Lowes getting $3.5 million a year in Empire Zone benefits

The names of some familiar Big Box retailers have shown up on a list of Empire Zone beneficiaries after a Syracuse newspaper won a Freedom of Information lawsuit against New York State recently. The Syracuse Post Standard reported that a group of national chain stores including Lowes, Home Depot and Wal-Mart enjoyed an estimated $9 million in Empire Zone savings in 2005.

Lowes saved an estimated $3.5 million after receiving zone benefits for seven stores in New York State. They reportedly created 560 new jobs at the seven stores, although more than half were part-time. The company paid an average of $10.98 per hour, records show.

The Empire Zone program was intended to help non-retail businesses, but apparently the state has let some local governments give tax breaks to large retailers. Under the program, businesses in the zone can have their local property taxes refunded by the state as well as get a Business Tax Reduction Credit, Sales Tax Exemptions, Wage Tax Credits, Investment Tax Credits, Employment Incentive Credits, and Infrastructure Loans.

This doesn’t sit well with small retailers who are being hurt by state-subsidized competition. According to the article, Raby’s Ace Home Center, family-owned in Oswego since 1916, suffered when Lowe’s moved in three miles away.

“It’s a little frustrating when you are, in a sense, subsidizing your own competition, ” owner Robert Raby said. “We’re not anti-competition or anything like that. I guess we’re for fair competition.”

According to Livingston County Economic Development head Pat Rountree, however, such a scenario is unlikely to happen with the proposed Geneseo Lowes. Although the site is in a designated Empire Zone, state reforms in 2005 and 2006 have tightened up the rules on subsidizing retail he claims.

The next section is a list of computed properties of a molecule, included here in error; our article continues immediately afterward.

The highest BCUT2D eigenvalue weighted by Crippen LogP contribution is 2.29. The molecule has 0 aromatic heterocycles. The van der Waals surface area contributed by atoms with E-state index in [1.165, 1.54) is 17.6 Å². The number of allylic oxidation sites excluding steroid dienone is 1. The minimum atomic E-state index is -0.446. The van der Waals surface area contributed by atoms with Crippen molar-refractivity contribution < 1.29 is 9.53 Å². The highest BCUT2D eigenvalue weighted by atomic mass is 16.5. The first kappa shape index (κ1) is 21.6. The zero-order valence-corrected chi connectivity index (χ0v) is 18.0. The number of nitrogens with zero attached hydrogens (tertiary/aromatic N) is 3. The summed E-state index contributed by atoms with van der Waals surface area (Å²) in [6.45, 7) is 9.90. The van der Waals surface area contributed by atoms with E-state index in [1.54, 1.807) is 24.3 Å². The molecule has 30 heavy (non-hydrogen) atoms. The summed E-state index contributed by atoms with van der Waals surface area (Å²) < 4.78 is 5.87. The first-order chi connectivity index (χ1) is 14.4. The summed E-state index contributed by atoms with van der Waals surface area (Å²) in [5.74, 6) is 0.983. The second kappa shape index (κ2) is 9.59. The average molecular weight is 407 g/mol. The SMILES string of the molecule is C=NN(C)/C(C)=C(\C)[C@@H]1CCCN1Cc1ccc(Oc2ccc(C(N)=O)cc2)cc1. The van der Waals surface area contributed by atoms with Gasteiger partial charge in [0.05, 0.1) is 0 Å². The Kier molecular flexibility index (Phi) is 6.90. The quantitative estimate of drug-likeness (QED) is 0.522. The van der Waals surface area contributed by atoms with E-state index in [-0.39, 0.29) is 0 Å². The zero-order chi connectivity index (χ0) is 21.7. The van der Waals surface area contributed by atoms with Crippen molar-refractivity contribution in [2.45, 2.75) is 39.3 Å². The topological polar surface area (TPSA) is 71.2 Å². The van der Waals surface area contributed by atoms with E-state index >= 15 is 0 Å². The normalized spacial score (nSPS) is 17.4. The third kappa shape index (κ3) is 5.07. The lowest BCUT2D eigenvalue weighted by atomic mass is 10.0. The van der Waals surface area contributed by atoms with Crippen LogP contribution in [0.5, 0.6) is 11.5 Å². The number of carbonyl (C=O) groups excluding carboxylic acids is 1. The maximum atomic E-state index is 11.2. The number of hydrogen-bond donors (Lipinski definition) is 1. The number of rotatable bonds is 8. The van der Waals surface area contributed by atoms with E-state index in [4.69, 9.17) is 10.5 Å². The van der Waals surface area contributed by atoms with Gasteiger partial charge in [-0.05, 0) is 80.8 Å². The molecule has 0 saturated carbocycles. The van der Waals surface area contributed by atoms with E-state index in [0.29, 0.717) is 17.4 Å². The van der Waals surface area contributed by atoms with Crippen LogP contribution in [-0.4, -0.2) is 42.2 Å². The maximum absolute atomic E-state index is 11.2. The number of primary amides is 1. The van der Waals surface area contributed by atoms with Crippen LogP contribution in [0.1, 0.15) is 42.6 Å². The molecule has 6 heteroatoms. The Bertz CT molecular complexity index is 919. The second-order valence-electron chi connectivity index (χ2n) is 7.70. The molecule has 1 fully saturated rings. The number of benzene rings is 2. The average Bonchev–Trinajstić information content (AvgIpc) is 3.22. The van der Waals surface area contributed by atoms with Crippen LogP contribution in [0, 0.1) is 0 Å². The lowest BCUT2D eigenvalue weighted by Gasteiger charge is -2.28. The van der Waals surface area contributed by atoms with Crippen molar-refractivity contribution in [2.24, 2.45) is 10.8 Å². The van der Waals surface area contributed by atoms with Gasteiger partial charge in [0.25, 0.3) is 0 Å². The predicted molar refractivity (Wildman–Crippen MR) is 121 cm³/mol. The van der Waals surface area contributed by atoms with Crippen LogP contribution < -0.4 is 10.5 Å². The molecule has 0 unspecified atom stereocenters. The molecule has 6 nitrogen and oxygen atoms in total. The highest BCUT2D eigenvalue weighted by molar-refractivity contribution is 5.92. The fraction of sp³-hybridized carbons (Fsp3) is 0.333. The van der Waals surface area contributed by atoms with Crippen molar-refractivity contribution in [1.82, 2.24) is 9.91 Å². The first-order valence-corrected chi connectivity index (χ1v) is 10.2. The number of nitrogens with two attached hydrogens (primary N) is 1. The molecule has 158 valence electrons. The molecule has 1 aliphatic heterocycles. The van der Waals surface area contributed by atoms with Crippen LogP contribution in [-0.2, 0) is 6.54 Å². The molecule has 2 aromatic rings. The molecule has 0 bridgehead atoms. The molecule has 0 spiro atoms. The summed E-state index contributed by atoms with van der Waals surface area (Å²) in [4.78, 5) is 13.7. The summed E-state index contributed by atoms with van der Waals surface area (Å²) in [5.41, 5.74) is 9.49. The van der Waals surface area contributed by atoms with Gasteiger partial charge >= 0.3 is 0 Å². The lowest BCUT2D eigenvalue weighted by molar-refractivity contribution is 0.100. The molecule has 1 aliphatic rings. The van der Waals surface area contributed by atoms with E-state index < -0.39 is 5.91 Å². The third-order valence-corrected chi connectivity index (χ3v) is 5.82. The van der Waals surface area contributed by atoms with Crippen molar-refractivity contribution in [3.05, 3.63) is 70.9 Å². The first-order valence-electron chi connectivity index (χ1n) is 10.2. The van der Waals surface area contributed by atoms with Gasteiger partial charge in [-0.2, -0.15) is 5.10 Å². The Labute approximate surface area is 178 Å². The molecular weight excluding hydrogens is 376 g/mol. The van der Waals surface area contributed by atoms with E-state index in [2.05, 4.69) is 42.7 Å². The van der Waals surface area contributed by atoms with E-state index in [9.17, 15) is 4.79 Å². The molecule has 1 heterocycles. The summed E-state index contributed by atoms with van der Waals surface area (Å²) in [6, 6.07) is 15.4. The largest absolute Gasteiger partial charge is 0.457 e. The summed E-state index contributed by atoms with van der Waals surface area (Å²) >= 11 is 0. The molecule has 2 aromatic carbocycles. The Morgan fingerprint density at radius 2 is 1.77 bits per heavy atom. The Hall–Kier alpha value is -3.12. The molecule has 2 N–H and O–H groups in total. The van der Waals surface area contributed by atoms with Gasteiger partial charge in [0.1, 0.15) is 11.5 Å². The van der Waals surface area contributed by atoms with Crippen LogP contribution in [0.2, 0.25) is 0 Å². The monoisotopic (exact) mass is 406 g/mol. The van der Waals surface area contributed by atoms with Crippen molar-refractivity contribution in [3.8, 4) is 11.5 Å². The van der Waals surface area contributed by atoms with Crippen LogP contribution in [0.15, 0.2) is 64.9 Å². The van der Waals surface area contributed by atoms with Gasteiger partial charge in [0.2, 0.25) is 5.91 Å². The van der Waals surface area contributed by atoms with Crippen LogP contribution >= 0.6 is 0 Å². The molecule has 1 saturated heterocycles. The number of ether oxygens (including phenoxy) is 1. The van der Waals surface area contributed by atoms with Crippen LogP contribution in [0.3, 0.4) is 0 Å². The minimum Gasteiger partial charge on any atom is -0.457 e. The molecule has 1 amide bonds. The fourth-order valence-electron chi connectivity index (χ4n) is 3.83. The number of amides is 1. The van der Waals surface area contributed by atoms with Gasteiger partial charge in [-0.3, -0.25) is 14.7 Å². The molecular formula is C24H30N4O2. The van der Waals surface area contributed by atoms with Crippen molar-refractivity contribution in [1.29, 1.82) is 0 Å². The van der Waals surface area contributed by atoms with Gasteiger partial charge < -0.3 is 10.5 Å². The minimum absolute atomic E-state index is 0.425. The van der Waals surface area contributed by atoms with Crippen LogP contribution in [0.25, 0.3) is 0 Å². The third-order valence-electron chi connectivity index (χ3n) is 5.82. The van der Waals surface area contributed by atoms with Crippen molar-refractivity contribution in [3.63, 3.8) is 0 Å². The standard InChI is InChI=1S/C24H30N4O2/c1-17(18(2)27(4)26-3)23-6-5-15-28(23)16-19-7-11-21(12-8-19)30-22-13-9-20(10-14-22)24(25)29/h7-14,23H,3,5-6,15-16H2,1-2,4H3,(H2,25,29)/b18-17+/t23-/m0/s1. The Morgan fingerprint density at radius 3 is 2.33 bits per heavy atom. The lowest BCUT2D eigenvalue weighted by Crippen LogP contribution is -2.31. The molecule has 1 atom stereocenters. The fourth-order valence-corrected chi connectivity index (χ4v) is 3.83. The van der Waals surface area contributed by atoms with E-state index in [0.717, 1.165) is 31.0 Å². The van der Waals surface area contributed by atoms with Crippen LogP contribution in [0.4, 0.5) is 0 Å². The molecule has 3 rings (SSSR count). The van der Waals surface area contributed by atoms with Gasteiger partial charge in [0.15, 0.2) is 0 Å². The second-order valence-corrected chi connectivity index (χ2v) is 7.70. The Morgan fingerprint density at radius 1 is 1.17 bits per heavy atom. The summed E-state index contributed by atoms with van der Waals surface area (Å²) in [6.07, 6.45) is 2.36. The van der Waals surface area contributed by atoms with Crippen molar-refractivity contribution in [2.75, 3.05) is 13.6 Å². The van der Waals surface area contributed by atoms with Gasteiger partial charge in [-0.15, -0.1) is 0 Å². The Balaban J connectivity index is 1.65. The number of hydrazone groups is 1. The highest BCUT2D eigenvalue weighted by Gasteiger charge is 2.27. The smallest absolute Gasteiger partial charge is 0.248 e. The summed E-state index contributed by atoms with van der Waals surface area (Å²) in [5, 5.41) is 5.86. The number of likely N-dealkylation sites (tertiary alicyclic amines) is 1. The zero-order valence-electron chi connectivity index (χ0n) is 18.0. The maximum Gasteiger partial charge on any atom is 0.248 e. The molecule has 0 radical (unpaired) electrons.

“Could Lowes file an application for Empire Zone benefits? Yes.” Rountree said. “Would it be approved under the 2006 rules? Highly unlikely.” That doesn’t seem so reassuring considering recent actions by the County Planning Board!

4 responses to “Lowes getting $3.5 million a year in Empire Zone benefits

  1. Not to disagree with your entire message here but I seem to recall previous blogs or printed columns that discussed “big boxes” paying minimum wage. In fact, I think that argument has been published more than once. At an average of $10.98 per hour, that’s approximately 88% higher than the new minimum wage effective July 24.

  2. The obvious answer is that this an average wage for the entire operation, including managers who make a lot more than $10 per hour. That means the entry level people probably make a lot less.

  3. I agree with you. But, it is unlikely if many, or any, are paid minimum wage.

  4. Wage data are zealously guarded by retailers. Even Wal-Mart, which has a whole army of opponents, has been able to keep this information private. I think it is likely that there are few Lowe’s employees making minimum wage. Unemployment rates are too low and public scrutiny of them is too high for them to be able to pay minimum wage. At the same time, minimum wage laws are critical to putting upward pressure on wages. That’s why big boxes work so hard to oppose increases in the minimum wage; not because they have a lot of minimum wage employees but because the whole wage structure is effected by an increase in the minimum wage. The minimum wage has fallen so far behind the poverty wage that there are relatively few full-time employees making that wage.

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